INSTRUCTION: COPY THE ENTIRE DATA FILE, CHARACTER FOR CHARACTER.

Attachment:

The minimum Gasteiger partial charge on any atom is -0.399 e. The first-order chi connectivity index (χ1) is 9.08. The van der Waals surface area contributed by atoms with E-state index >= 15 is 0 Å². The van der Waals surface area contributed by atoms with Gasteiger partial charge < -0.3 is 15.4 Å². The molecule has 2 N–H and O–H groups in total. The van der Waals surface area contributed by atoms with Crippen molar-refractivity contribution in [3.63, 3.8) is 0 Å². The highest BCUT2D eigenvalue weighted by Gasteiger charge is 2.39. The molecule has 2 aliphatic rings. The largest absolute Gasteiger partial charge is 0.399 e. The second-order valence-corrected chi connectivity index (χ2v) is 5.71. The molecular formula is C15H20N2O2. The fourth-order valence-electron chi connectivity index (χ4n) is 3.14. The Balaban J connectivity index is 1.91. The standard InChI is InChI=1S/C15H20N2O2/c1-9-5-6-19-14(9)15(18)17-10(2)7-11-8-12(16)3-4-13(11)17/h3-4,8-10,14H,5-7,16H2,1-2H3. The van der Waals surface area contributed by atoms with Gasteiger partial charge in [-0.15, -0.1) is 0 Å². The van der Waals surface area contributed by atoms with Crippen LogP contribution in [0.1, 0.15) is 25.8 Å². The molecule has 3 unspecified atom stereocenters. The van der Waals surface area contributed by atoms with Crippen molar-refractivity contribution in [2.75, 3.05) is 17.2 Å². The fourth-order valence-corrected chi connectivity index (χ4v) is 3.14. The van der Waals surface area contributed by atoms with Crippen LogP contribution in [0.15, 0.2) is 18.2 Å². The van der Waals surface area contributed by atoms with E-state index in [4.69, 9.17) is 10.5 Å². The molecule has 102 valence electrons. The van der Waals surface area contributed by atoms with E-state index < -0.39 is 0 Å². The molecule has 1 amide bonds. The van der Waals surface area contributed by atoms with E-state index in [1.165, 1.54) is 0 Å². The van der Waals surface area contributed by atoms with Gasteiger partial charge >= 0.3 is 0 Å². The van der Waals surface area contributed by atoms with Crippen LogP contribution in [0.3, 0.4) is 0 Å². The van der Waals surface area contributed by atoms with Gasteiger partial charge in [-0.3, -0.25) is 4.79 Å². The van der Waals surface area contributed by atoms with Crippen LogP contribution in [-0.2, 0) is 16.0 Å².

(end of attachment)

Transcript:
The minimum Gasteiger partial charge on any atom is -0.399 e. The first-order chi connectivity index (χ1) is 9.08. The van der Waals surface area contributed by atoms with E-state index >= 15 is 0 Å². The van der Waals surface area contributed by atoms with Gasteiger partial charge < -0.3 is 15.4 Å². The molecule has 2 N–H and O–H groups in total. The van der Waals surface area contributed by atoms with Crippen molar-refractivity contribution in [3.63, 3.8) is 0 Å². The highest BCUT2D eigenvalue weighted by Gasteiger charge is 2.39. The molecule has 2 aliphatic rings. The largest absolute Gasteiger partial charge is 0.399 e. The second-order valence-corrected chi connectivity index (χ2v) is 5.71. The molecular formula is C15H20N2O2. The fourth-order valence-electron chi connectivity index (χ4n) is 3.14. The Balaban J connectivity index is 1.91. The standard InChI is InChI=1S/C15H20N2O2/c1-9-5-6-19-14(9)15(18)17-10(2)7-11-8-12(16)3-4-13(11)17/h3-4,8-10,14H,5-7,16H2,1-2H3. The van der Waals surface area contributed by atoms with Gasteiger partial charge in [-0.15, -0.1) is 0 Å². The van der Waals surface area contributed by atoms with Crippen LogP contribution in [0.1, 0.15) is 25.8 Å². The molecule has 3 unspecified atom stereocenters. The van der Waals surface area contributed by atoms with Crippen molar-refractivity contribution in [2.75, 3.05) is 17.2 Å². The fourth-order valence-corrected chi connectivity index (χ4v) is 3.14. The van der Waals surface area contributed by atoms with Crippen LogP contribution in [0.15, 0.2) is 18.2 Å². The van der Waals surface area contributed by atoms with E-state index in [4.69, 9.17) is 10.5 Å². The molecule has 102 valence electrons. The van der Waals surface area contributed by atoms with E-state index < -0.39 is 0 Å². The molecule has 1 amide bonds. The van der Waals surface area contributed by atoms with E-state index in [1.165, 1.54) is 0 Å². The van der Waals surface area contributed by atoms with Gasteiger partial charge >= 0.3 is 0 Å². The van der Waals surface area contributed by atoms with Crippen LogP contribution in [0.3, 0.4) is 0 Å². The van der Waals surface area contributed by atoms with Gasteiger partial charge in [-0.3, -0.25) is 4.79 Å². The van der Waals surface area contributed by atoms with Crippen LogP contribution in [-0.2, 0) is 16.0 Å².